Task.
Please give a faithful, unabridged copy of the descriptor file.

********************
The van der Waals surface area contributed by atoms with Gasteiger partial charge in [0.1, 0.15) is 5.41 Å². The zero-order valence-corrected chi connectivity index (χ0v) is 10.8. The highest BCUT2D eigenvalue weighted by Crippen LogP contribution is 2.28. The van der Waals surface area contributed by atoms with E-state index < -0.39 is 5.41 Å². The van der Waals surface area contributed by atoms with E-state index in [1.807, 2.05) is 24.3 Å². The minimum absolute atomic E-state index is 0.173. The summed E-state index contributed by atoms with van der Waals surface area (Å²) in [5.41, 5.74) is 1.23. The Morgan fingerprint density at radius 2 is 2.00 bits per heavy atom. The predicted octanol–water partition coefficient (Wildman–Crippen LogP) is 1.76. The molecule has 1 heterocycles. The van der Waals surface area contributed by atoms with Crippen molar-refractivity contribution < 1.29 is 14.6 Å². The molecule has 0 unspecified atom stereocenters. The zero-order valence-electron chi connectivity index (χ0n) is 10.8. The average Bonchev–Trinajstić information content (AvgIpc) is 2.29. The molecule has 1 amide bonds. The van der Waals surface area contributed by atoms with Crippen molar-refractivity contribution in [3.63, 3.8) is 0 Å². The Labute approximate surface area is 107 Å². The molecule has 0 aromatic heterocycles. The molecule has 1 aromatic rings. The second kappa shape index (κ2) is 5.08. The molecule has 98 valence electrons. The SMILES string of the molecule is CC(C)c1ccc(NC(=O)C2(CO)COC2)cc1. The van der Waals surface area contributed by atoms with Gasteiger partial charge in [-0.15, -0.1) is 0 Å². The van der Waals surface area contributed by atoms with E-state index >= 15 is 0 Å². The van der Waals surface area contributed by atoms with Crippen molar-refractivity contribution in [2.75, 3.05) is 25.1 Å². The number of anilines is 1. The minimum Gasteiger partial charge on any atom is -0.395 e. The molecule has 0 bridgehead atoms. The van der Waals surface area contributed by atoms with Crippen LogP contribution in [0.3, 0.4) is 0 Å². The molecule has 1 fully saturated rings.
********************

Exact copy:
The van der Waals surface area contributed by atoms with Gasteiger partial charge in [0.1, 0.15) is 5.41 Å². The zero-order valence-corrected chi connectivity index (χ0v) is 10.8. The highest BCUT2D eigenvalue weighted by Crippen LogP contribution is 2.28. The van der Waals surface area contributed by atoms with E-state index < -0.39 is 5.41 Å². The van der Waals surface area contributed by atoms with E-state index in [1.807, 2.05) is 24.3 Å². The minimum absolute atomic E-state index is 0.173. The summed E-state index contributed by atoms with van der Waals surface area (Å²) in [5.41, 5.74) is 1.23. The Morgan fingerprint density at radius 2 is 2.00 bits per heavy atom. The predicted octanol–water partition coefficient (Wildman–Crippen LogP) is 1.76. The molecule has 1 heterocycles. The van der Waals surface area contributed by atoms with Crippen molar-refractivity contribution < 1.29 is 14.6 Å². The molecule has 0 unspecified atom stereocenters. The zero-order valence-electron chi connectivity index (χ0n) is 10.8. The average Bonchev–Trinajstić information content (AvgIpc) is 2.29. The molecule has 1 amide bonds. The van der Waals surface area contributed by atoms with Crippen molar-refractivity contribution in [3.63, 3.8) is 0 Å². The Labute approximate surface area is 107 Å². The molecule has 0 aromatic heterocycles. The molecule has 1 aromatic rings. The second kappa shape index (κ2) is 5.08. The molecule has 98 valence electrons. The SMILES string of the molecule is CC(C)c1ccc(NC(=O)C2(CO)COC2)cc1. The van der Waals surface area contributed by atoms with Gasteiger partial charge in [-0.15, -0.1) is 0 Å². The van der Waals surface area contributed by atoms with E-state index >= 15 is 0 Å². The van der Waals surface area contributed by atoms with Crippen molar-refractivity contribution in [2.75, 3.05) is 25.1 Å². The number of anilines is 1. The minimum Gasteiger partial charge on any atom is -0.395 e. The molecule has 0 bridgehead atoms. The van der Waals surface area contributed by atoms with Crippen LogP contribution in [0.3, 0.4) is 0 Å². The molecule has 1 fully saturated rings.